Inclusive whole of society digital government transformation:
How Lao PDR is striving for this change.
Digitalization has transformed all facets of society. This includes everything from the way people interact, learn, transact, and to the way the government delivers services (Government-to-Citizen (G2C), Government to Business (G2B) or Government to Government (G2G) transactions) and how businesses sell goods/services and collect payments. The world is increasingly becoming more connected and interdependent with digital advancements. It is convenient having access to information at our fingertips, being able to make bank payments quickly and reliably, being able to register a newborn child or business, educating children, and telehealth.
Governments (typically being the stewards of digital efforts at the national level) across the world are at varying stages of digital transformation. The promise of digital government is to create value, which can take the shape of new work processes, products and services. Adoption of digital can help governments increase efficiency in internal operations, find better ways of collaboration among various Government agencies and improve service delivery capabilities.
One of the guiding principles of the UNDP’s Digital Strategy 2022–2025 emphasizes the importance of the whole-of-society approach in developing local digital ecosystems — especially when there are still 2.7 billion people offline (an estimated 96 % of those are living in developing countries) and Only 63 per cent of women using the Internet in 2022 compared to 69 per cent of men. To build a more open, transparent and sustainable society; digital transformation must be intentionally inclusive, thoughtfully designed and implemented with people and human rights at the centre of all aspects.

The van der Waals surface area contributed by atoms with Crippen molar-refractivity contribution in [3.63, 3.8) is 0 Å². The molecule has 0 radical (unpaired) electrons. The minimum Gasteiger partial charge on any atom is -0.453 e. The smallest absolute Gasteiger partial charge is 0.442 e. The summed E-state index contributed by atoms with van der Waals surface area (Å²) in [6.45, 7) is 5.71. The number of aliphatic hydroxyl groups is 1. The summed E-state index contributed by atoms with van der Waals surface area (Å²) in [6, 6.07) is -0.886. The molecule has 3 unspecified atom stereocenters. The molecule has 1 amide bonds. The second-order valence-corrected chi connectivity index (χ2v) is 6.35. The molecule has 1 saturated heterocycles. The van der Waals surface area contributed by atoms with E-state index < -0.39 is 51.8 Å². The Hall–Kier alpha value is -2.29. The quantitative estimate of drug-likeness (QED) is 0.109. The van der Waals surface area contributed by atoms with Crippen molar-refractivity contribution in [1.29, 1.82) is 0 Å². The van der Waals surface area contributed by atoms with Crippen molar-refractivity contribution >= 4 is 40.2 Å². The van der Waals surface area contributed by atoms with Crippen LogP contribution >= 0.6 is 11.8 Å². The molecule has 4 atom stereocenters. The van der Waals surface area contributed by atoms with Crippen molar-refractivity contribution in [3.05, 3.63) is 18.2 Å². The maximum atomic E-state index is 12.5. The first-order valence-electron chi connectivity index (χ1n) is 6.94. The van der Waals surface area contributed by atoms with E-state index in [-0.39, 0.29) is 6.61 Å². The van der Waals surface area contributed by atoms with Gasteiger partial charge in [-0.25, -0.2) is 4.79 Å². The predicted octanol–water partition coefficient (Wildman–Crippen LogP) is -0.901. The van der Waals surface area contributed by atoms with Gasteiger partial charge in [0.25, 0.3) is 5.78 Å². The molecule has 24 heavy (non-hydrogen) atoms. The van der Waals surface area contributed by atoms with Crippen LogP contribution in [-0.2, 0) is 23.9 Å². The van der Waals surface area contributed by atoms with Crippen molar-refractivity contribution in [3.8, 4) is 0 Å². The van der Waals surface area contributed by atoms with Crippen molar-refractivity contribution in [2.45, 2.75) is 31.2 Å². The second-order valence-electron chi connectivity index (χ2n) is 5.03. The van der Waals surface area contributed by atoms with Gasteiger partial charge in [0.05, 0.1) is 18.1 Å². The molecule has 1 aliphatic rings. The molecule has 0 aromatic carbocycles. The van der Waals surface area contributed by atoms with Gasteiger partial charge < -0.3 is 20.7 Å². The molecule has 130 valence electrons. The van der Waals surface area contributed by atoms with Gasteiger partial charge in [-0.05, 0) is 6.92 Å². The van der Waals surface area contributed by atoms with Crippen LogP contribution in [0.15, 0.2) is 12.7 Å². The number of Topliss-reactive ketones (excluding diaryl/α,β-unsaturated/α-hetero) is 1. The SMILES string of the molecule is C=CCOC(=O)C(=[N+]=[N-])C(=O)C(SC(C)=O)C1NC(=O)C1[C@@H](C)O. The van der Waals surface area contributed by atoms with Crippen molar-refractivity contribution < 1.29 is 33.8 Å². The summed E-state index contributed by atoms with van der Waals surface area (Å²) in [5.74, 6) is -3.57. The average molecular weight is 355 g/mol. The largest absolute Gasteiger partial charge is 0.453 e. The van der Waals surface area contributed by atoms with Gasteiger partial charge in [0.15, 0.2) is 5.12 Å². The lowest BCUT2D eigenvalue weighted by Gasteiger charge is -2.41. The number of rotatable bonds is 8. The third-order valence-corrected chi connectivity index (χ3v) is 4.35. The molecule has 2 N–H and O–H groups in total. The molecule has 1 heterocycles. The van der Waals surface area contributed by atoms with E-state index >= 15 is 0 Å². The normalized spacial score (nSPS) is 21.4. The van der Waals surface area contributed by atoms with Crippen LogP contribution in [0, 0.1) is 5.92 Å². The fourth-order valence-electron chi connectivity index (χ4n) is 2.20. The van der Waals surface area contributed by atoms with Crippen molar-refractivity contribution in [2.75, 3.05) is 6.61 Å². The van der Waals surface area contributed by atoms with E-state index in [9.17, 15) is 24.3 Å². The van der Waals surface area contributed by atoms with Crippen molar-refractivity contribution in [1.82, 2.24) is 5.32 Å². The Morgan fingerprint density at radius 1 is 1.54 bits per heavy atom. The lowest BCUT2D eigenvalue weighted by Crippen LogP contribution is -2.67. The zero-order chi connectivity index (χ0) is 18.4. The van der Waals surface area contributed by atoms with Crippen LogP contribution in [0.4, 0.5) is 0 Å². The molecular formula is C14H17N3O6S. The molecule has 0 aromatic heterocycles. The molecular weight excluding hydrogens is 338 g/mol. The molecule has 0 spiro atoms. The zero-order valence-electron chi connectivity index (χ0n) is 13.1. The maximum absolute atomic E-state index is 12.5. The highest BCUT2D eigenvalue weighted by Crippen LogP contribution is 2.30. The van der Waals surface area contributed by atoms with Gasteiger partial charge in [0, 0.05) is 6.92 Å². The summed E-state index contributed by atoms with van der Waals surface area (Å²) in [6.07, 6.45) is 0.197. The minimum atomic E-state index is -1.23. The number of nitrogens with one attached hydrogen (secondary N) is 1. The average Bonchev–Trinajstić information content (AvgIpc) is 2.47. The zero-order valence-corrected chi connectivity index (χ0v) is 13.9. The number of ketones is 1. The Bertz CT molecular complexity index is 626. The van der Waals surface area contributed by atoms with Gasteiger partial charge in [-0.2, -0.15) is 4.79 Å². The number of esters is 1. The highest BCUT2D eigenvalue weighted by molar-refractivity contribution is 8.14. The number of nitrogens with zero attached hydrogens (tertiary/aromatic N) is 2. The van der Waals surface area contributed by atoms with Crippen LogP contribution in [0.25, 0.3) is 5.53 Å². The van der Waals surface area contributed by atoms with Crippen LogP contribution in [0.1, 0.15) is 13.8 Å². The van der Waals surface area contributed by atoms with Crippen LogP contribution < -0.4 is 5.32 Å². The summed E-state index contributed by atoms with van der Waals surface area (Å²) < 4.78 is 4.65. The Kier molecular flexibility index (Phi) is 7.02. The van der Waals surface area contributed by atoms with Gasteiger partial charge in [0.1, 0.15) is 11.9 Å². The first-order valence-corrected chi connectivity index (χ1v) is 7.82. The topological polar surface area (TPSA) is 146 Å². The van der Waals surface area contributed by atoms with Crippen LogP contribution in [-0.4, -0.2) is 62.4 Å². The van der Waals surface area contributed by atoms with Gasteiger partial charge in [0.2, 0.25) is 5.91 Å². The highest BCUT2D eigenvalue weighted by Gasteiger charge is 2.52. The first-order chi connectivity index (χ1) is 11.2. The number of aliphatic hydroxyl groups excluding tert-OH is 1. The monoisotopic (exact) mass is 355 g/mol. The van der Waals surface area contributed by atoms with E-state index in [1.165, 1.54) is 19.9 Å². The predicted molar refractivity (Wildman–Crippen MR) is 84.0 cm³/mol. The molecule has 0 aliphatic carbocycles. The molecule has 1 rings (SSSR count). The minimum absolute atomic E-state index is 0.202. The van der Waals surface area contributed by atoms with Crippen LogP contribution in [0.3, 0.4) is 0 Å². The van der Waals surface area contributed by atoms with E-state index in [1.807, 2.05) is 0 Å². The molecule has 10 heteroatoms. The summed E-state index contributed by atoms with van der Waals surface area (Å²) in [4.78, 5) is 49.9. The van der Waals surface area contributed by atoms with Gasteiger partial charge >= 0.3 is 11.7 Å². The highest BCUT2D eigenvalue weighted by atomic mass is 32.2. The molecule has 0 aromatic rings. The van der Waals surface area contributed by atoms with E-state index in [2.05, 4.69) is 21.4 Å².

What do we mean by applying the Whole-of-Society approach?
A Whole-of-Society approach is best practice and widely used to accelerate the pace of digital transformation. It is about breaking the vertical silo approach of public service delivery and means that digital is seen as integral to all ministries and government agencies. The approach also takes across-sectoral and cross-organizational views on Information Communication Technology (ICT) needs of each government agency. Further, to get it right, government agencies need to put themselves in the shoes of their users, empathise with their needs and their level of digital literacy, and try to make accessing a service as seamless as possible.
Successful digital government should provide it users with engagement, broad-based benefits that cut across differences in geography, social groups, gender, and be user-centric & responsive. The drive for successful and inclusive digital government is founded on the fact that it can:
(i) improve the quality and effectiveness of public service delivery for citizens and businesses;